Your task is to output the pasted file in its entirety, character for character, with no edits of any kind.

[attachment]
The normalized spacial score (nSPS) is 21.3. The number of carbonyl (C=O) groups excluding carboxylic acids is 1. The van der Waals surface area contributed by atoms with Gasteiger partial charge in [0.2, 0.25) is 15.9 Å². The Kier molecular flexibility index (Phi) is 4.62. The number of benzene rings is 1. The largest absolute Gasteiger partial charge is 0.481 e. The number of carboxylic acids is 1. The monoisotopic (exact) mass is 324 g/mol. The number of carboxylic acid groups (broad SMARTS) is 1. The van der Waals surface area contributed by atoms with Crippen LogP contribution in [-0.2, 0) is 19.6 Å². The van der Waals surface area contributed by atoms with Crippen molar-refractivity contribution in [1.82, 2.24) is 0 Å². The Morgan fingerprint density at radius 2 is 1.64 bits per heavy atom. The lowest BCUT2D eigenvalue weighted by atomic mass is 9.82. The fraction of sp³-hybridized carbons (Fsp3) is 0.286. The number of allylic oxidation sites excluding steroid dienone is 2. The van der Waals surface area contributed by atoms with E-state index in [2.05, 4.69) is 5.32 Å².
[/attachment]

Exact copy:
The normalized spacial score (nSPS) is 21.3. The number of carbonyl (C=O) groups excluding carboxylic acids is 1. The van der Waals surface area contributed by atoms with Gasteiger partial charge in [0.2, 0.25) is 15.9 Å². The Kier molecular flexibility index (Phi) is 4.62. The number of benzene rings is 1. The largest absolute Gasteiger partial charge is 0.481 e. The number of carboxylic acids is 1. The monoisotopic (exact) mass is 324 g/mol. The number of carboxylic acid groups (broad SMARTS) is 1. The van der Waals surface area contributed by atoms with Crippen LogP contribution in [-0.2, 0) is 19.6 Å². The van der Waals surface area contributed by atoms with Crippen molar-refractivity contribution in [1.82, 2.24) is 0 Å². The Morgan fingerprint density at radius 2 is 1.64 bits per heavy atom. The lowest BCUT2D eigenvalue weighted by atomic mass is 9.82. The fraction of sp³-hybridized carbons (Fsp3) is 0.286. The number of allylic oxidation sites excluding steroid dienone is 2. The van der Waals surface area contributed by atoms with E-state index in [2.05, 4.69) is 5.32 Å².